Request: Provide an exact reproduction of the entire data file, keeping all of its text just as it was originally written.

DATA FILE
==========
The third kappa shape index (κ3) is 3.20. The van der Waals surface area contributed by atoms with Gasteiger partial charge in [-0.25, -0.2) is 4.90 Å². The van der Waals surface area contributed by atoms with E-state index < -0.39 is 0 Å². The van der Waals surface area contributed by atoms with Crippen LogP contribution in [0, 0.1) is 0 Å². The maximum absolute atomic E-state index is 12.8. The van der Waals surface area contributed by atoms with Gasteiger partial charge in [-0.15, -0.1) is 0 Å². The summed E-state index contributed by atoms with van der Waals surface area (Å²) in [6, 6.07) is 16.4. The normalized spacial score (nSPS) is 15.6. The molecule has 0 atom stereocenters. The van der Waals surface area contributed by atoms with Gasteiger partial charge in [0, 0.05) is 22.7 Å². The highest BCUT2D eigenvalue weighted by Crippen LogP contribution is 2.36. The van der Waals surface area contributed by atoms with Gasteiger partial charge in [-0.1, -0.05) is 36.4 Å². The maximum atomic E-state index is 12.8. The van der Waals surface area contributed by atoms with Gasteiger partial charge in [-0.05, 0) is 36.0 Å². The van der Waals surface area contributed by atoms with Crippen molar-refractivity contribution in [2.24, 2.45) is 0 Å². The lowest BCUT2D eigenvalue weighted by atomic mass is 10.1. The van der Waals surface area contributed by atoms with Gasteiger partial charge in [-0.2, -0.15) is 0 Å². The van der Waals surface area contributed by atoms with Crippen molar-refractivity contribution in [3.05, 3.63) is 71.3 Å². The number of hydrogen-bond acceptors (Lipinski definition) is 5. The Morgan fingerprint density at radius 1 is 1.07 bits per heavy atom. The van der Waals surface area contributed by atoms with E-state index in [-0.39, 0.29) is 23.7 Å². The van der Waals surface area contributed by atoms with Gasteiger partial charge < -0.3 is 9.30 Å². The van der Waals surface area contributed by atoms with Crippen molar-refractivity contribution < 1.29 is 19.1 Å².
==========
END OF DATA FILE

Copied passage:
The third kappa shape index (κ3) is 3.20. The van der Waals surface area contributed by atoms with Gasteiger partial charge in [-0.25, -0.2) is 4.90 Å². The van der Waals surface area contributed by atoms with E-state index < -0.39 is 0 Å². The van der Waals surface area contributed by atoms with Crippen LogP contribution in [0, 0.1) is 0 Å². The maximum absolute atomic E-state index is 12.8. The van der Waals surface area contributed by atoms with Gasteiger partial charge in [-0.15, -0.1) is 0 Å². The summed E-state index contributed by atoms with van der Waals surface area (Å²) in [6, 6.07) is 16.4. The normalized spacial score (nSPS) is 15.6. The molecule has 0 atom stereocenters. The van der Waals surface area contributed by atoms with Gasteiger partial charge in [0, 0.05) is 22.7 Å². The highest BCUT2D eigenvalue weighted by Crippen LogP contribution is 2.36. The van der Waals surface area contributed by atoms with Gasteiger partial charge in [-0.1, -0.05) is 36.4 Å². The maximum atomic E-state index is 12.8. The van der Waals surface area contributed by atoms with Gasteiger partial charge in [-0.05, 0) is 36.0 Å². The van der Waals surface area contributed by atoms with Crippen molar-refractivity contribution in [2.24, 2.45) is 0 Å². The lowest BCUT2D eigenvalue weighted by atomic mass is 10.1. The van der Waals surface area contributed by atoms with Gasteiger partial charge in [-0.2, -0.15) is 0 Å². The van der Waals surface area contributed by atoms with Crippen molar-refractivity contribution in [3.05, 3.63) is 71.3 Å². The number of hydrogen-bond acceptors (Lipinski definition) is 5. The Morgan fingerprint density at radius 1 is 1.07 bits per heavy atom. The van der Waals surface area contributed by atoms with E-state index in [-0.39, 0.29) is 23.7 Å². The van der Waals surface area contributed by atoms with Gasteiger partial charge < -0.3 is 9.30 Å². The van der Waals surface area contributed by atoms with Crippen molar-refractivity contribution < 1.29 is 19.1 Å².